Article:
From the time I was little, I always remember wanting to help others.  I am not sure if it came from my Irish Catholic upbringing or the role models I had in my parents and grandparents. It could also be an innate quality, but I will always want to help others.  I believe that public service is the ultimate way to accomplish this goal and that government should be designed to help those in need. I have come to this conclusion gradually over time, pulling from my experiences along the way.

Every year of my life I have traveled to Ireland.  Ireland for some is a land of green fields, sheep, and perpetual rain.  To me Ireland is much different; it is a land of mystery with its landscape littered with the ruins of lost civilizations.  As a child I explored these ruins wondering what life was like for the people who lived there.  It inspired my love of history and my belief that those who know the past can predict the future.  

I went to Mount Alvernia Academy for elementary school. Mount Alvernia is a Franciscan Catholic school in Newton with its beliefs summed up in its mission statement. The mission statement was recited by the students at the end of every school day and goes as follows; “God made me to live not just for myself but to share my gifts with others. I will follow in the footsteps of Jesus, St. Francis, and St. Claire to make the world a better place.” Regardless of its religious views, the mission statement encourages us to follow the examples set forth by good people who tried to make the world a better place by helping those in need.  I took the mission statement to heart and embraced the lessons Mount Alvernia taught.  They helped strengthen my resolve to help others which remains with me to this day.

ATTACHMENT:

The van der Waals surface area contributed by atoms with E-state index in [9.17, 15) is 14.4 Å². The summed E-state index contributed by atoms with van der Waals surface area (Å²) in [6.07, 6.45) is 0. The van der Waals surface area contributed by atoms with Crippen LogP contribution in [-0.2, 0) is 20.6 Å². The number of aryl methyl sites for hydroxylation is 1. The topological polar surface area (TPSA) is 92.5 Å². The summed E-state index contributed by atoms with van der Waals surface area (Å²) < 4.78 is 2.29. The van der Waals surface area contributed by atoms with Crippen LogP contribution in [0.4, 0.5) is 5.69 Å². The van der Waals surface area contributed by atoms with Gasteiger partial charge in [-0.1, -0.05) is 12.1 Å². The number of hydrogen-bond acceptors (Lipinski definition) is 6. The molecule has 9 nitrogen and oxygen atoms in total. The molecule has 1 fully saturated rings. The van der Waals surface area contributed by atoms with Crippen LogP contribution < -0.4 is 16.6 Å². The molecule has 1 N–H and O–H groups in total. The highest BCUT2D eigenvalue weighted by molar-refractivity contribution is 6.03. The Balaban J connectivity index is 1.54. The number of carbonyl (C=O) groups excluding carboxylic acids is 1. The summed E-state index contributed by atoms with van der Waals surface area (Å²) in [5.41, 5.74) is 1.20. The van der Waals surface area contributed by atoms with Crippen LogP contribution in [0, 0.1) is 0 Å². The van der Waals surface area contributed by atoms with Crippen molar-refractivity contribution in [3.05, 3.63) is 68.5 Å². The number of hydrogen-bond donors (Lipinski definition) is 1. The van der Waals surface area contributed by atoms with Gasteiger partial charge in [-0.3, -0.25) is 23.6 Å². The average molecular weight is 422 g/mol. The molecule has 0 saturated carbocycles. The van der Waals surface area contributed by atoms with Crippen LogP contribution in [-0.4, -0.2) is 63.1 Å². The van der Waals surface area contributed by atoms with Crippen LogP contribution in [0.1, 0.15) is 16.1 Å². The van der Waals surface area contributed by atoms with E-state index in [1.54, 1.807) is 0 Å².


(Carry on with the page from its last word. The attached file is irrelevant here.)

Since arriving at Boston Latin School, I have completed hundreds of hours of volunteer work.  I have done everything from tutoring struggling students in math and Latin to working for the PSF community center in Brighton.  Despite all of these wonderful experiences, I always felt I could be doing something more.  This desire to do more merged with my passion for history and sparked my interest in public service.  From history I learned that government was intended for the people hence the term republic (res publica matters of the people).  I began to take in interest in how government worked and how it helps the people the government represent. Throughout the Ward Fellowship I hope to pursue my interest in helping others through government.